In the United States, wages increased fivefold between 1860 and 1960. Adjusted for inflation and expressed in 1982 dollars, the typical weekly wage of a U.S. worker increased from $262 in 1960 to $298 in 1970, but increased foreign competition and slower U.S. economic growth forced weekly wages down to $274 in 1980 and $255 in 1991. In the 1990s, U.S. wages grew very slowly, to $270 in 1998, despite record economic growth. In the United States and elsewhere, a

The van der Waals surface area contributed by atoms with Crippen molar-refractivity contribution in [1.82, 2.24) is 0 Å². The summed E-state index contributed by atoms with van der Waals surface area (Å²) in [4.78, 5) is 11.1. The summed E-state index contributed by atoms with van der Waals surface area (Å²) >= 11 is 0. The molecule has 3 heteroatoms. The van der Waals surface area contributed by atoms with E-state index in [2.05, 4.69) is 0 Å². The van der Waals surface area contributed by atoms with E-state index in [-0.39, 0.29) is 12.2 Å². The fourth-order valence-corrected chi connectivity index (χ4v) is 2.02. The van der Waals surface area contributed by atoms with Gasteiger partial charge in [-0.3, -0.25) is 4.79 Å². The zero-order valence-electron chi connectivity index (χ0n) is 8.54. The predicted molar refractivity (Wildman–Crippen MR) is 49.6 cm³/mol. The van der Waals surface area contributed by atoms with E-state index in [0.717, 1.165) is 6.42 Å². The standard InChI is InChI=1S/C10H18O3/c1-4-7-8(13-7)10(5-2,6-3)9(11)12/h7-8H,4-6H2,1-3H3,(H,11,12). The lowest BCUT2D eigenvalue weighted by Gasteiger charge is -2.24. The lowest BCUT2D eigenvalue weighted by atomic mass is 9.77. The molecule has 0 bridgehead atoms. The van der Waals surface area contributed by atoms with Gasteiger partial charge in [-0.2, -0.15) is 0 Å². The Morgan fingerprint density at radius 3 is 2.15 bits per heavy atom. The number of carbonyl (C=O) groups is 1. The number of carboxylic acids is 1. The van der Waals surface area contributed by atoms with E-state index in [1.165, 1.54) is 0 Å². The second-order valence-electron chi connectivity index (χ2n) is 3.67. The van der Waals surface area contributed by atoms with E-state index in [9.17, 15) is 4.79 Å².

gender gap often exists, in which women are paid less than men for comparable positions.
See also minimum wage .
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